Nintendo of America, Inc. v. Elcon Industries, Inc.
United States District Court for the Eastern District of Michigan, Southern Division
564 F. Supp 937
Decided October 4, 1982

Plaintiff Nintendo (at the time) was in the coin-operated electronic video game business, and filed suit against defendant Elcon for copyright and trademark infringement. Defendant is in the business of assembly and sale of coin-operated electronic video games and other video game components.

Plaintiff owns the video game Donkey Kong, and the audio-video presentation of the game is covered by plaintiff's copyright registration. The certificate of copyright registration is prima facie evidence that plaintiff's Donkey Kong game is protected and that the copyright is valid.

Plaintiff extensively promoted and advertised Donkey Kong throughout the United States. Donkey Kong is an original audio-visual game with proper copyright protection of the characters, obstacles, background, and sequence of the game plays. Plaintiff entered into a licensing agreement with the Japanese corporation Falcon, Inc. in September 1981, which authorized Falcon to produce the game Crazy Kong. Crazy Kong was identical or similar to Donkey Kong. The game was prohibited from being imported into the United States and the license stipulated the game could only be sold within Japan.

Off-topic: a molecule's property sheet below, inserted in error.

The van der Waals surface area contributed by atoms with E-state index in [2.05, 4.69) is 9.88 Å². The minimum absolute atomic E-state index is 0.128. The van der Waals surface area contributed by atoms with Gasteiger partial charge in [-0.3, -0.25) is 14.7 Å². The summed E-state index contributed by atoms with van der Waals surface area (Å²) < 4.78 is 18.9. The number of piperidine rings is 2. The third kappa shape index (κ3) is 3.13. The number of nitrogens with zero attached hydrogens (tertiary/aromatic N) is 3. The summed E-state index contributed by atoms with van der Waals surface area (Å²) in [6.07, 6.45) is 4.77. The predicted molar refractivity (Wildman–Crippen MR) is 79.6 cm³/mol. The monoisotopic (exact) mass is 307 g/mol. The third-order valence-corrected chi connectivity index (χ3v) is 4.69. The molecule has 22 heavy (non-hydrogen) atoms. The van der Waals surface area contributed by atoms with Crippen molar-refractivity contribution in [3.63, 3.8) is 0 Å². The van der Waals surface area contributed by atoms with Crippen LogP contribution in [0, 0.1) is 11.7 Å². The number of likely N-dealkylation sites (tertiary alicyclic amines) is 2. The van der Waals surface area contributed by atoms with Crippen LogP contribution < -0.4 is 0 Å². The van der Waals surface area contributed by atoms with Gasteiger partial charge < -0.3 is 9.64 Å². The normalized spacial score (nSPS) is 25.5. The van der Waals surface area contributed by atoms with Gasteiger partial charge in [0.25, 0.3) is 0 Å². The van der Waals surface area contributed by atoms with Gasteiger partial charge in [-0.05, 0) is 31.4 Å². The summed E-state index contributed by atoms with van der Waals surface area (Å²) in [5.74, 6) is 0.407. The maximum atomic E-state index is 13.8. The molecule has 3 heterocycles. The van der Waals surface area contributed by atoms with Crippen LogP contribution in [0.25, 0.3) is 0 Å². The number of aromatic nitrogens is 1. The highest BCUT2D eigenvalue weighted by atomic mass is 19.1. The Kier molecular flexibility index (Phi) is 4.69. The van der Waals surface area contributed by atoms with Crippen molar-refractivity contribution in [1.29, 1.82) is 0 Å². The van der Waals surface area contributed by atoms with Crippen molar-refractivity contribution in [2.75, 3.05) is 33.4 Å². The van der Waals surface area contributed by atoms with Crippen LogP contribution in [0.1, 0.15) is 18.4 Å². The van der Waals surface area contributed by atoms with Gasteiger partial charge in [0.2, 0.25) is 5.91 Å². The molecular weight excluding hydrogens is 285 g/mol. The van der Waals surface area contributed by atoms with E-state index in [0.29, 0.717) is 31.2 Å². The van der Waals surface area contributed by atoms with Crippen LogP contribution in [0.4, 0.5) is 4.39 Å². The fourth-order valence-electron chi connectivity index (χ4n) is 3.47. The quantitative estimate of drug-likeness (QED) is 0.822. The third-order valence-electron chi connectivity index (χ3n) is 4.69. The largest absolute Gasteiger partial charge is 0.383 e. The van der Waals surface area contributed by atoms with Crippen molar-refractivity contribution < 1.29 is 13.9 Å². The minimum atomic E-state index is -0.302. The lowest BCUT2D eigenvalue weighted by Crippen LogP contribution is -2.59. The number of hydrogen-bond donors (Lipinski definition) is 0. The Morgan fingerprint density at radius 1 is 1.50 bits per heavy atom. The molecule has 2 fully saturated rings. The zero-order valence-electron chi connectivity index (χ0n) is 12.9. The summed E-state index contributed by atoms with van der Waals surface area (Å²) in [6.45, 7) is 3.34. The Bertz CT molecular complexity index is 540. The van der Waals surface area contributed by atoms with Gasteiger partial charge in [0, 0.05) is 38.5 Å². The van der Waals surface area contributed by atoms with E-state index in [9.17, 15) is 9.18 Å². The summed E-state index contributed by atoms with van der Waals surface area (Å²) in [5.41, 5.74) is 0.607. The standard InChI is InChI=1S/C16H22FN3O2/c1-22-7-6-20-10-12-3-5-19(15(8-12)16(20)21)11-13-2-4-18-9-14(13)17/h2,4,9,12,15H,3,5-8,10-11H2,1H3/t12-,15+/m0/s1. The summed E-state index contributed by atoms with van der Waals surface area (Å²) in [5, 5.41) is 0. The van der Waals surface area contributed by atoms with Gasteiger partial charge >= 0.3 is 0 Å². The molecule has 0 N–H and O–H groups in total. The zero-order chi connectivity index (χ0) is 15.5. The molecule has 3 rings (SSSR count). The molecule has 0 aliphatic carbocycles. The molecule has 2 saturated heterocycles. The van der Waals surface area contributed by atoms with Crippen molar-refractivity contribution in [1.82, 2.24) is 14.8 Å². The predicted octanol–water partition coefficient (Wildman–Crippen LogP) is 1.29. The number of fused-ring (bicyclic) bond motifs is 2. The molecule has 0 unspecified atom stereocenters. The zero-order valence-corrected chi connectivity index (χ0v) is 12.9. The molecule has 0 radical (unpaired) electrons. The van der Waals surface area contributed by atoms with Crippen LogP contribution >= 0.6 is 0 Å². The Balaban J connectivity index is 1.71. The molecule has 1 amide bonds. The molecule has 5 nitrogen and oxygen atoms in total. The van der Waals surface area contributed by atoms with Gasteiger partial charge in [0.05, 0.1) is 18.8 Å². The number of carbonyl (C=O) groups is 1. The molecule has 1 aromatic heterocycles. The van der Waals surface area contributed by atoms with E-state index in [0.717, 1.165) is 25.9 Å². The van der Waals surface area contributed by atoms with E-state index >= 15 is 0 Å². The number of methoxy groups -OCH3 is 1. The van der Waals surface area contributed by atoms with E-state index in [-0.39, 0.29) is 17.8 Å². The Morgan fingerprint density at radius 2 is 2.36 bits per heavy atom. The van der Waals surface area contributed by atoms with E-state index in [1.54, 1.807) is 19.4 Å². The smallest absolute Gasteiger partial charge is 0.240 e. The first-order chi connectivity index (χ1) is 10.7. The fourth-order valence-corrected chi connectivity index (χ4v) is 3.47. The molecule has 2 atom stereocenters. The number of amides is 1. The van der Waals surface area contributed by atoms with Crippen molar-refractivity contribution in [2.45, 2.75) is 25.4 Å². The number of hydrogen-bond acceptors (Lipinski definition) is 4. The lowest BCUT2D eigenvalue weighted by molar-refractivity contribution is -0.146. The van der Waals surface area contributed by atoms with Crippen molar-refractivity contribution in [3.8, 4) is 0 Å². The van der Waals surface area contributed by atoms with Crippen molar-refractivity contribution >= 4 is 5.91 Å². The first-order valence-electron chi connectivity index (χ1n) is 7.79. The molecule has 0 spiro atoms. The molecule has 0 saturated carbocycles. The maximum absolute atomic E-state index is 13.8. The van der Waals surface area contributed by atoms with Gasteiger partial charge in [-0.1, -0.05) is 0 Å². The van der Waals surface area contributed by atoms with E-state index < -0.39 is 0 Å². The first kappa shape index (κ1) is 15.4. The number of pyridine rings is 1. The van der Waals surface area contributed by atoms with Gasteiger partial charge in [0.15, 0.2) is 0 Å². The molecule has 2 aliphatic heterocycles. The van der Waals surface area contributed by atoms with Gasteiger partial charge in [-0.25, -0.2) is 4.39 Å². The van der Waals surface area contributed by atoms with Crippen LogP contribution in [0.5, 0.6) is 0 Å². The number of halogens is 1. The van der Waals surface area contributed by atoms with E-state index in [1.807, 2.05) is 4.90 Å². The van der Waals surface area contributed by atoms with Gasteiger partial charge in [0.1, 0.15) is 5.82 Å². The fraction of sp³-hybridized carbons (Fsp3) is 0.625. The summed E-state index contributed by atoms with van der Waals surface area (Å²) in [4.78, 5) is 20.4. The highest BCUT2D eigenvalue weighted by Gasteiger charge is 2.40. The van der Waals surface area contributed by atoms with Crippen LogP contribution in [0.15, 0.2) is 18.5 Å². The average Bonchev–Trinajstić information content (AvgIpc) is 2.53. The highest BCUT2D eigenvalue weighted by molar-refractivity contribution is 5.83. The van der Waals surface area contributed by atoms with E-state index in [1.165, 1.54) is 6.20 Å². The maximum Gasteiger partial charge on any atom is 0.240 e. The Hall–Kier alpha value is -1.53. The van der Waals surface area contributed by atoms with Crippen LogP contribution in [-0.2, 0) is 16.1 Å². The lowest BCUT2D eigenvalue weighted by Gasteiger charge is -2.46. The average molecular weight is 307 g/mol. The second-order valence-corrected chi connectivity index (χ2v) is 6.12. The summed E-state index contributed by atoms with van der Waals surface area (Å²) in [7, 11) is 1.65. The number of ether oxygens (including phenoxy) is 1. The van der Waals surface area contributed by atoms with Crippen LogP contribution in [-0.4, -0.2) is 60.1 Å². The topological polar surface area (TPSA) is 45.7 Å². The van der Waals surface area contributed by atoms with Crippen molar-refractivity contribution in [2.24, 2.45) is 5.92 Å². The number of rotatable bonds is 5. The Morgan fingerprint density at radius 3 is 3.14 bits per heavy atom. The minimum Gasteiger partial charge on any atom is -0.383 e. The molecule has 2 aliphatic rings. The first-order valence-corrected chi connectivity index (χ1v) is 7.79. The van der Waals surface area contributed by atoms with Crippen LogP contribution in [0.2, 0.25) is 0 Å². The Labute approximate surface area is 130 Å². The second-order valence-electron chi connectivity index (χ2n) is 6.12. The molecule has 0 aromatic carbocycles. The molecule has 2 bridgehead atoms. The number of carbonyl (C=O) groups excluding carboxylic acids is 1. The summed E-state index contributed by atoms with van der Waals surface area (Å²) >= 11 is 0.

Defendant imports the Crazy Kong games into the United States without authorization from the plaintiff, which the court found to be sufficient evidence to constitute copyright infringement. Because defendant did not obtain plaintiff's authorization for the publication of the Crazy Kong games, plaintiff cannot lose protection for failing to have a copyright notice on the games.

The court granted plaintiff's motion for a preliminary injunction, finding that the plaintiff showed there was a substantial likelihood of success on the copyright infringement and unfair competition claims.
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The Patent Arcade has been in continuous operation for over 10 years, launching on April 5, 2005.  Thanks ABA Journal!  Much appreciated.